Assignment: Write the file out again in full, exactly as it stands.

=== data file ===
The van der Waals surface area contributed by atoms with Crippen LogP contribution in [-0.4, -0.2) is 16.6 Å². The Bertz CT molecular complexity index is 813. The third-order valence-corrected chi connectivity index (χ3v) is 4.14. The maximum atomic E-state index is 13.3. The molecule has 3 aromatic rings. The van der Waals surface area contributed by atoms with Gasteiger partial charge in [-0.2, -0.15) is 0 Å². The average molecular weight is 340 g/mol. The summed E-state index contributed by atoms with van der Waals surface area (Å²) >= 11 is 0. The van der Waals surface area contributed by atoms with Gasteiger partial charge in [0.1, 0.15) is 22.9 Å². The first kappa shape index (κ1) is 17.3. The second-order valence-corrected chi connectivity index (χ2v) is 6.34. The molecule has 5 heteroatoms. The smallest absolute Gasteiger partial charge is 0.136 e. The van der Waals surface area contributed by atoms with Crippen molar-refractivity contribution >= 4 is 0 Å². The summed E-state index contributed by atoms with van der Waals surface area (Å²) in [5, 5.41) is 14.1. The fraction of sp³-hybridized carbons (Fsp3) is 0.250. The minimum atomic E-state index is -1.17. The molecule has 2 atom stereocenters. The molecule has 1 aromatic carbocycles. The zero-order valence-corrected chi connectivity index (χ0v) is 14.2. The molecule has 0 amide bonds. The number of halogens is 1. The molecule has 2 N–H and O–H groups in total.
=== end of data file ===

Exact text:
The van der Waals surface area contributed by atoms with Crippen LogP contribution in [-0.4, -0.2) is 16.6 Å². The Bertz CT molecular complexity index is 813. The third-order valence-corrected chi connectivity index (χ3v) is 4.14. The maximum atomic E-state index is 13.3. The molecule has 3 aromatic rings. The van der Waals surface area contributed by atoms with Gasteiger partial charge in [-0.2, -0.15) is 0 Å². The average molecular weight is 340 g/mol. The summed E-state index contributed by atoms with van der Waals surface area (Å²) >= 11 is 0. The van der Waals surface area contributed by atoms with Gasteiger partial charge in [0.1, 0.15) is 22.9 Å². The first kappa shape index (κ1) is 17.3. The second-order valence-corrected chi connectivity index (χ2v) is 6.34. The molecule has 5 heteroatoms. The smallest absolute Gasteiger partial charge is 0.136 e. The van der Waals surface area contributed by atoms with Crippen molar-refractivity contribution >= 4 is 0 Å². The summed E-state index contributed by atoms with van der Waals surface area (Å²) in [5, 5.41) is 14.1. The fraction of sp³-hybridized carbons (Fsp3) is 0.250. The minimum atomic E-state index is -1.17. The molecule has 2 atom stereocenters. The molecule has 1 aromatic carbocycles. The zero-order valence-corrected chi connectivity index (χ0v) is 14.2. The molecule has 0 amide bonds. The number of halogens is 1. The molecule has 2 N–H and O–H groups in total.